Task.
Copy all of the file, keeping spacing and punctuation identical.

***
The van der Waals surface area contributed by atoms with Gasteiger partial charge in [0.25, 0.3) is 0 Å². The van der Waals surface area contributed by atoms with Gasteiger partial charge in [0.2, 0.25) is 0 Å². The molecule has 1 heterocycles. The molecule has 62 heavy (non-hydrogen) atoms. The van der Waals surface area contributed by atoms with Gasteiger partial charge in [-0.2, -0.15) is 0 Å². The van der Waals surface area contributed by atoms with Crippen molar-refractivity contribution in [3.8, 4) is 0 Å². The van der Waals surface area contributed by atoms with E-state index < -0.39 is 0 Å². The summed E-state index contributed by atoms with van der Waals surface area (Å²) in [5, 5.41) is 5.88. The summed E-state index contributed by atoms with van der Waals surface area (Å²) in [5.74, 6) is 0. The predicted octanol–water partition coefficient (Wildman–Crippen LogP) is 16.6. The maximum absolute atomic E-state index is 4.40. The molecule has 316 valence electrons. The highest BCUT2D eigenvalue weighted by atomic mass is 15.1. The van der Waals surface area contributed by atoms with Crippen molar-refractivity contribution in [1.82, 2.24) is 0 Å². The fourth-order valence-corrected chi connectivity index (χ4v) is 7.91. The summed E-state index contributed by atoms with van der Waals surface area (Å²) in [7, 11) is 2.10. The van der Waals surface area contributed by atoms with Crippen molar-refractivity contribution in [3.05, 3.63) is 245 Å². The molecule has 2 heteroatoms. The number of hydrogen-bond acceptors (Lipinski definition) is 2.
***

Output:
The van der Waals surface area contributed by atoms with Gasteiger partial charge in [0.25, 0.3) is 0 Å². The van der Waals surface area contributed by atoms with Gasteiger partial charge in [0.2, 0.25) is 0 Å². The molecule has 1 heterocycles. The molecule has 62 heavy (non-hydrogen) atoms. The van der Waals surface area contributed by atoms with Gasteiger partial charge in [-0.2, -0.15) is 0 Å². The van der Waals surface area contributed by atoms with Crippen molar-refractivity contribution in [3.8, 4) is 0 Å². The van der Waals surface area contributed by atoms with E-state index < -0.39 is 0 Å². The summed E-state index contributed by atoms with van der Waals surface area (Å²) in [5, 5.41) is 5.88. The summed E-state index contributed by atoms with van der Waals surface area (Å²) in [5.74, 6) is 0. The predicted octanol–water partition coefficient (Wildman–Crippen LogP) is 16.6. The maximum absolute atomic E-state index is 4.40. The molecule has 316 valence electrons. The highest BCUT2D eigenvalue weighted by atomic mass is 15.1. The van der Waals surface area contributed by atoms with Crippen molar-refractivity contribution in [1.82, 2.24) is 0 Å². The fourth-order valence-corrected chi connectivity index (χ4v) is 7.91. The summed E-state index contributed by atoms with van der Waals surface area (Å²) in [7, 11) is 2.10. The van der Waals surface area contributed by atoms with Crippen molar-refractivity contribution in [3.05, 3.63) is 245 Å². The molecule has 2 heteroatoms. The number of hydrogen-bond acceptors (Lipinski definition) is 2.